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Buffer xFader

2020-03-29 13:42:09 supercollider

This SuperCollider function automates the process of making seamless loops as shown in this animation...

i.e. creating continuous loops from buffers following this recipe...

  1. select a few seconds from the end.
  2. fade out the selection.
  3. cut the selection.
  4. paste the selection at time 0.
  5. select a few seconds from the beginning (usually same length as in #1).
  6. fade in the selection.
  7. mix the two tracks.
~xfader= {|inBuffer, duration= 2, curve= -2, action|
    var frames= duration*inBuffer.sampleRate;
    if(frames>inBuffer.numFrames, {
        "xfader: crossfade duration longer than half buffer - clipped.".warn;
    frames= frames.min(inBuffer.numFrames.div(2)).asInteger;
    Buffer.alloc(inBuffer.server, inBuffer.numFrames-frames, inBuffer.numChannels, {|outBuffer|
            var interleavedFrames= frames*inBuffer.numChannels;
            var startArr= arr.copyRange(0, interleavedFrames-1);
            var endArr= arr.copyRange(arr.size-interleavedFrames, arr.size-1);
            var result= arr.copyRange(0, arr.size-1-interleavedFrames);
                var fadeIn= i.lincurve(0, interleavedFrames-1, 0, 1, curve);
                var fadeOut= i.lincurve(0, interleavedFrames-1, 1, 0, 0-curve);
                result[i]= (startArr[i]*fadeIn)+(endArr[i]*fadeOut);
            outBuffer.loadCollection(result, 0, action);


//edit and load a sound file (or use an already existing buffer)
b.free;  b= Buffer.read(s, "~/Desktop/testnoise.wav".standardizePath);

//evaluate the function to create the seamless cross fade
c= ~xfader.value(b);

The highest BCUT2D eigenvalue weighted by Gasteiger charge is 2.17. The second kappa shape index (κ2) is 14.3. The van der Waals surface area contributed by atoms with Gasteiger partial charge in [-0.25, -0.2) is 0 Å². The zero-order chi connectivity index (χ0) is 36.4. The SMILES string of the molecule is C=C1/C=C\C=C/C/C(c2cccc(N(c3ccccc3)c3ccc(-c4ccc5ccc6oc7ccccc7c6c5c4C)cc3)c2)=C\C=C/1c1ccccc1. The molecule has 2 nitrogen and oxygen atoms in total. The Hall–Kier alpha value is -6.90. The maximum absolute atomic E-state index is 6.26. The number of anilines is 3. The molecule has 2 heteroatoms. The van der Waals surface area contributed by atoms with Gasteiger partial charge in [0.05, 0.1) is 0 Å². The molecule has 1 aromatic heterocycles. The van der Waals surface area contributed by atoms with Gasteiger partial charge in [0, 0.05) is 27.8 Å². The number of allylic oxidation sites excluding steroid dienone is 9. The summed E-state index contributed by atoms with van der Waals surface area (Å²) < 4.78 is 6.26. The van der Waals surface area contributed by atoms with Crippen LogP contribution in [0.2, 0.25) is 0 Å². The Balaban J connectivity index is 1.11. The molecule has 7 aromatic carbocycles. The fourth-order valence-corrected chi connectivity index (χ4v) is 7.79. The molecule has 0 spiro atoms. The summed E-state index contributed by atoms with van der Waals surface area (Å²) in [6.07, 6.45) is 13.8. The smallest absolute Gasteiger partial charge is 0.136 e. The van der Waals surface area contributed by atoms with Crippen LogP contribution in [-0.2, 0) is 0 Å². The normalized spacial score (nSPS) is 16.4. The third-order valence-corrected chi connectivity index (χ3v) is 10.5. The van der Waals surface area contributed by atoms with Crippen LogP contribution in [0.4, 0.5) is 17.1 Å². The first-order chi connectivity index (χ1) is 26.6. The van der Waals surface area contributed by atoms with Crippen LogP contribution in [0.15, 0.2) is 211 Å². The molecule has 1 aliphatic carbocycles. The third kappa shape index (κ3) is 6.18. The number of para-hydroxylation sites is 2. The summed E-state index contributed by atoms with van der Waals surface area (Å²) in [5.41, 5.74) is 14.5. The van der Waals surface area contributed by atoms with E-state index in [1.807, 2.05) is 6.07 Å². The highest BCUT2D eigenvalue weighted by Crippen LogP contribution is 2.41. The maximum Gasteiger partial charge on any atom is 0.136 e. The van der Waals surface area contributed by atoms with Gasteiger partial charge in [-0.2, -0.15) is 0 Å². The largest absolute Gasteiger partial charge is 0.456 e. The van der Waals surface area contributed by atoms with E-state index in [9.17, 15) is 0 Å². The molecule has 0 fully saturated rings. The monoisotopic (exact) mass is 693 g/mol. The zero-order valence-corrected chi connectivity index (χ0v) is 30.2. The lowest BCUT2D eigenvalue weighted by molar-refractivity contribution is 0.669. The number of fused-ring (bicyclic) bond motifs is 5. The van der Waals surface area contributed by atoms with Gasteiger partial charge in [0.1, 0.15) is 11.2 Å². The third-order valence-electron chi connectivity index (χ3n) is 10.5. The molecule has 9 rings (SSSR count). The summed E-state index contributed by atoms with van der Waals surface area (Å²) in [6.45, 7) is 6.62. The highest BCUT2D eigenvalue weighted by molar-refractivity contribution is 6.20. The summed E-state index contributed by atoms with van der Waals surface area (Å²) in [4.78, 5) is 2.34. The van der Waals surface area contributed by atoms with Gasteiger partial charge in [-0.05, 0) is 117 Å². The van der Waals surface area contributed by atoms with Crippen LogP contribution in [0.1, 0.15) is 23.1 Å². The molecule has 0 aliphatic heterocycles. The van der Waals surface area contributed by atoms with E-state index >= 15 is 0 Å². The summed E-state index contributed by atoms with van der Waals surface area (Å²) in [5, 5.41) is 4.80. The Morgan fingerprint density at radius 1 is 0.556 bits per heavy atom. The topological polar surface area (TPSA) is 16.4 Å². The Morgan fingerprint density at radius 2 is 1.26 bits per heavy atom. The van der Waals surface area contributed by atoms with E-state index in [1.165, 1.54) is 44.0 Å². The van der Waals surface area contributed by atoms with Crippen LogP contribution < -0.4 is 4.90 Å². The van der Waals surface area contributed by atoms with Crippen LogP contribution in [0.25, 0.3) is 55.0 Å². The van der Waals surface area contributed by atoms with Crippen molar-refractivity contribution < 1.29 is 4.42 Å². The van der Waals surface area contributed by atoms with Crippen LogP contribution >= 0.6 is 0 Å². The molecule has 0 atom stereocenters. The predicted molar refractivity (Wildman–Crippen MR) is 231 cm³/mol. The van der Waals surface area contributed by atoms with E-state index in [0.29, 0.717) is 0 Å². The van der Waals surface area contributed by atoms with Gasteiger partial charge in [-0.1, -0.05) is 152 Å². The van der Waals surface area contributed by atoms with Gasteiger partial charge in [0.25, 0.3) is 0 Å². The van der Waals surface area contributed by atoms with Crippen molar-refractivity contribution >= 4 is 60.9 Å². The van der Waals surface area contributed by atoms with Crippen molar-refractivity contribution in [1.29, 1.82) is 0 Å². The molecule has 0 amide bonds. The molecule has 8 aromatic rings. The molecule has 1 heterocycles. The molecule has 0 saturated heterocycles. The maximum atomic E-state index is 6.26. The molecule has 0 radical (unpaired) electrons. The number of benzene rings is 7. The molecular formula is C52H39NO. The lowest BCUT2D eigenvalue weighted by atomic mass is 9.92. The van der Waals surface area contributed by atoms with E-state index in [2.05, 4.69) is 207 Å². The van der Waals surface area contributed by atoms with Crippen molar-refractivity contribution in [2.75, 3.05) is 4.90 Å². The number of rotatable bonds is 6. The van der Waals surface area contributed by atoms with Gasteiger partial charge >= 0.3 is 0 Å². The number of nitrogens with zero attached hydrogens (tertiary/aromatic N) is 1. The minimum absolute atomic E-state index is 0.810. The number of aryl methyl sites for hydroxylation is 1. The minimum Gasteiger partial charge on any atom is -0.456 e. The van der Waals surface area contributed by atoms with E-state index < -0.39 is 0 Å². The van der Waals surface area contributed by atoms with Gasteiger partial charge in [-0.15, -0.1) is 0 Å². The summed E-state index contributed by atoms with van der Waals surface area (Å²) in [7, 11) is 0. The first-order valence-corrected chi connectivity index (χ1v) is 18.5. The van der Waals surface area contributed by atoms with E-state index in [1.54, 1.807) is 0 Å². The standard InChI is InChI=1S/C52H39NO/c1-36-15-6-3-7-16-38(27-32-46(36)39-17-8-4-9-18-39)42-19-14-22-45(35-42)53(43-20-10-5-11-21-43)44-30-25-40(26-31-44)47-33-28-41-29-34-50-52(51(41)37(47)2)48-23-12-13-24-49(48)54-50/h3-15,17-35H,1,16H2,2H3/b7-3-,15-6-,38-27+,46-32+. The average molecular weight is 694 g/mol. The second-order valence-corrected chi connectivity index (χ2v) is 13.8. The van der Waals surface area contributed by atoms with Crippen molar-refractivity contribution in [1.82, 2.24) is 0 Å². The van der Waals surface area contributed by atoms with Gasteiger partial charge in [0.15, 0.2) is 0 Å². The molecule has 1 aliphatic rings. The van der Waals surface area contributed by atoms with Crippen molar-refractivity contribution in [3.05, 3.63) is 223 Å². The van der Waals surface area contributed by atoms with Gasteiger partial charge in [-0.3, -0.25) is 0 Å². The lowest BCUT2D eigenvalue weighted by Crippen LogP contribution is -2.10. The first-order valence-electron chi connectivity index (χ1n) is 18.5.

//try looping it - should loop smoothly and without discontinuities
d= {PlayBuf.ar(c.numChannels, c, loop:1)}.play;

//compare with the input file - this will probably have a hickup
d= {PlayBuf.ar(b.numChannels, b, loop:1)}.play;


//--save to disk example with shorter cross fade and done action function.
b.free;  b= Buffer.read(s, "~/Desktop/testnoise.wav".standardizePath);
c= ~xfader.value(b, 0.5, -3, action:{|buf| ("done with buffer"+b).postln});

The SuperCollider code works with any Buffer containing sound files, live sampled or generated sounds. The duration argument set the cross fade length in seconds and with the curve argument one can set curvature.

Note that duration can not be longer than half the duration of the input buffer and a curve of 0.0 or greater will mean that the amplitude will dip in the middle of the crossfade. So it is recommended to bend the curve a bit to get more of an equal power crossfade. -2.0 to -4.0 seem like sensible values. The function will allocate and return a new Buffer instance and not touch the buffer passed in as an argument.

An action function is optional. The function is asynchronous. Also, note that the resulting file will be shorter than the original because of the crossfade.

I remember learning this trick from Peter Lundén ~20 years ago. He showed it to me on an SGI machine running IRIX, possibly using the Snd sound editor.

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